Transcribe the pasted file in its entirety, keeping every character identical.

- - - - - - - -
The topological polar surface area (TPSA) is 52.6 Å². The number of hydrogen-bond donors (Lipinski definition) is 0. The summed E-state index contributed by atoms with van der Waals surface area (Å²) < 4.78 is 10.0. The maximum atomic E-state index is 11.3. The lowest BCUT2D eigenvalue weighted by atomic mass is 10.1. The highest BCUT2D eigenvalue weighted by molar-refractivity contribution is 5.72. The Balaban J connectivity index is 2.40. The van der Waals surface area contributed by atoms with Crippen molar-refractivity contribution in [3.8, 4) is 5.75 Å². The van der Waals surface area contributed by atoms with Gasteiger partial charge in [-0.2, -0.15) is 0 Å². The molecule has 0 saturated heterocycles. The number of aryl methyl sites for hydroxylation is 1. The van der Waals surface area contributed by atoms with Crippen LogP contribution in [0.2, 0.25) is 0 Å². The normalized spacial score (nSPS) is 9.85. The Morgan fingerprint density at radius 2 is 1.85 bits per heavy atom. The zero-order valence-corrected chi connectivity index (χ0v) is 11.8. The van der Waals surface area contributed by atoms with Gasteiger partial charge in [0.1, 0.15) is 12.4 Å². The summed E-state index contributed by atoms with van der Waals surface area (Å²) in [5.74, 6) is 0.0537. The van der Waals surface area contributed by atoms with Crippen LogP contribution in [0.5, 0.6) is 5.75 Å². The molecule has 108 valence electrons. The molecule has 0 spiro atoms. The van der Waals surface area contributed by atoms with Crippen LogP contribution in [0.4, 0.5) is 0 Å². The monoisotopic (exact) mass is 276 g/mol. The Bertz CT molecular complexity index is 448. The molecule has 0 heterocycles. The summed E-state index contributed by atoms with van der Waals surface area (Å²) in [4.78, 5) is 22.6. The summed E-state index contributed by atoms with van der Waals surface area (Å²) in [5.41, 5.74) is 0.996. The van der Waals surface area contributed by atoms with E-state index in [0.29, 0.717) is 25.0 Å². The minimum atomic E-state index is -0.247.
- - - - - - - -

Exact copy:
The topological polar surface area (TPSA) is 52.6 Å². The number of hydrogen-bond donors (Lipinski definition) is 0. The summed E-state index contributed by atoms with van der Waals surface area (Å²) < 4.78 is 10.0. The maximum atomic E-state index is 11.3. The lowest BCUT2D eigenvalue weighted by atomic mass is 10.1. The highest BCUT2D eigenvalue weighted by molar-refractivity contribution is 5.72. The Balaban J connectivity index is 2.40. The van der Waals surface area contributed by atoms with Crippen molar-refractivity contribution in [3.8, 4) is 5.75 Å². The van der Waals surface area contributed by atoms with Gasteiger partial charge in [-0.2, -0.15) is 0 Å². The molecule has 0 saturated heterocycles. The number of aryl methyl sites for hydroxylation is 1. The van der Waals surface area contributed by atoms with Crippen LogP contribution in [0.2, 0.25) is 0 Å². The normalized spacial score (nSPS) is 9.85. The Morgan fingerprint density at radius 2 is 1.85 bits per heavy atom. The zero-order valence-corrected chi connectivity index (χ0v) is 11.8. The van der Waals surface area contributed by atoms with Gasteiger partial charge in [0.1, 0.15) is 12.4 Å². The summed E-state index contributed by atoms with van der Waals surface area (Å²) in [5.74, 6) is 0.0537. The van der Waals surface area contributed by atoms with Crippen LogP contribution in [0.5, 0.6) is 5.75 Å². The molecule has 108 valence electrons. The molecule has 0 spiro atoms. The van der Waals surface area contributed by atoms with Crippen LogP contribution in [0.4, 0.5) is 0 Å². The monoisotopic (exact) mass is 276 g/mol. The Bertz CT molecular complexity index is 448. The molecule has 0 heterocycles. The summed E-state index contributed by atoms with van der Waals surface area (Å²) in [4.78, 5) is 22.6. The summed E-state index contributed by atoms with van der Waals surface area (Å²) in [5.41, 5.74) is 0.996. The van der Waals surface area contributed by atoms with E-state index in [0.29, 0.717) is 25.0 Å². The minimum atomic E-state index is -0.247.